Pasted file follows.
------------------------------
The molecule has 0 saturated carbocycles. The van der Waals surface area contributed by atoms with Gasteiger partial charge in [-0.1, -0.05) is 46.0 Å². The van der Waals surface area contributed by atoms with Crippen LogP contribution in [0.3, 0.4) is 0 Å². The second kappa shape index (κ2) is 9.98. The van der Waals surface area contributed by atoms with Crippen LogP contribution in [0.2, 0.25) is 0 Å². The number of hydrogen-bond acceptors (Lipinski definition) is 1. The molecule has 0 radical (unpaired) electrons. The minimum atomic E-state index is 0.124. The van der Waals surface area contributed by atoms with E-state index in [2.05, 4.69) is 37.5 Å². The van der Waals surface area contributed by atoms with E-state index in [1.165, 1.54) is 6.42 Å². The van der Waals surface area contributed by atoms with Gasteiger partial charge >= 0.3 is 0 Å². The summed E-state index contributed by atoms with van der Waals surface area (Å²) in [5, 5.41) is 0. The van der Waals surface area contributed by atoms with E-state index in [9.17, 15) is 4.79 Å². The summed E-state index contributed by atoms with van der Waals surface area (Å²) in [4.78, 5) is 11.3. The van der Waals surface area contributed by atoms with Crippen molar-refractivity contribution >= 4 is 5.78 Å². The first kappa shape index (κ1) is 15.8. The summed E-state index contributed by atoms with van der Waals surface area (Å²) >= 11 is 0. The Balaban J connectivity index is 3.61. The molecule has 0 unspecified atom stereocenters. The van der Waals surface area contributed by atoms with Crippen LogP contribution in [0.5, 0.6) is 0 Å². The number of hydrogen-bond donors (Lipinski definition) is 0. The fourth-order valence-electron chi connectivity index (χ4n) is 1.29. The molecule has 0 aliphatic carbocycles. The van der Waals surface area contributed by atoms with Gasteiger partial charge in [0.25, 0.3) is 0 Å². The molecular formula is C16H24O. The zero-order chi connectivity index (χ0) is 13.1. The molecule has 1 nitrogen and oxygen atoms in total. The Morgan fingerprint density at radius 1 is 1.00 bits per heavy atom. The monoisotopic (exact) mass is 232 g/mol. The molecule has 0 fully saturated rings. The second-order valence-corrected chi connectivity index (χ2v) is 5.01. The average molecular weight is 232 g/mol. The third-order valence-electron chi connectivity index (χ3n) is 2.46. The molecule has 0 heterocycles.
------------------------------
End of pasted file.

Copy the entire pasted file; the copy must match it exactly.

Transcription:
The molecule has 0 saturated carbocycles. The van der Waals surface area contributed by atoms with Gasteiger partial charge in [-0.1, -0.05) is 46.0 Å². The van der Waals surface area contributed by atoms with Crippen LogP contribution in [0.3, 0.4) is 0 Å². The second kappa shape index (κ2) is 9.98. The van der Waals surface area contributed by atoms with Crippen LogP contribution in [0.2, 0.25) is 0 Å². The number of hydrogen-bond acceptors (Lipinski definition) is 1. The molecule has 0 radical (unpaired) electrons. The minimum atomic E-state index is 0.124. The van der Waals surface area contributed by atoms with E-state index in [2.05, 4.69) is 37.5 Å². The van der Waals surface area contributed by atoms with E-state index in [1.165, 1.54) is 6.42 Å². The van der Waals surface area contributed by atoms with Gasteiger partial charge >= 0.3 is 0 Å². The summed E-state index contributed by atoms with van der Waals surface area (Å²) in [5, 5.41) is 0. The van der Waals surface area contributed by atoms with E-state index in [9.17, 15) is 4.79 Å². The summed E-state index contributed by atoms with van der Waals surface area (Å²) in [4.78, 5) is 11.3. The van der Waals surface area contributed by atoms with Crippen molar-refractivity contribution >= 4 is 5.78 Å². The first kappa shape index (κ1) is 15.8. The summed E-state index contributed by atoms with van der Waals surface area (Å²) >= 11 is 0. The Balaban J connectivity index is 3.61. The molecule has 0 unspecified atom stereocenters. The van der Waals surface area contributed by atoms with Crippen LogP contribution in [0.5, 0.6) is 0 Å². The number of hydrogen-bond donors (Lipinski definition) is 0. The fourth-order valence-electron chi connectivity index (χ4n) is 1.29. The molecule has 0 aliphatic carbocycles. The van der Waals surface area contributed by atoms with Gasteiger partial charge in [0.25, 0.3) is 0 Å². The molecular formula is C16H24O. The zero-order chi connectivity index (χ0) is 13.1. The molecule has 1 nitrogen and oxygen atoms in total. The Morgan fingerprint density at radius 1 is 1.00 bits per heavy atom. The monoisotopic (exact) mass is 232 g/mol. The molecule has 0 fully saturated rings. The second-order valence-corrected chi connectivity index (χ2v) is 5.01. The average molecular weight is 232 g/mol. The third-order valence-electron chi connectivity index (χ3n) is 2.46. The molecule has 0 heterocycles.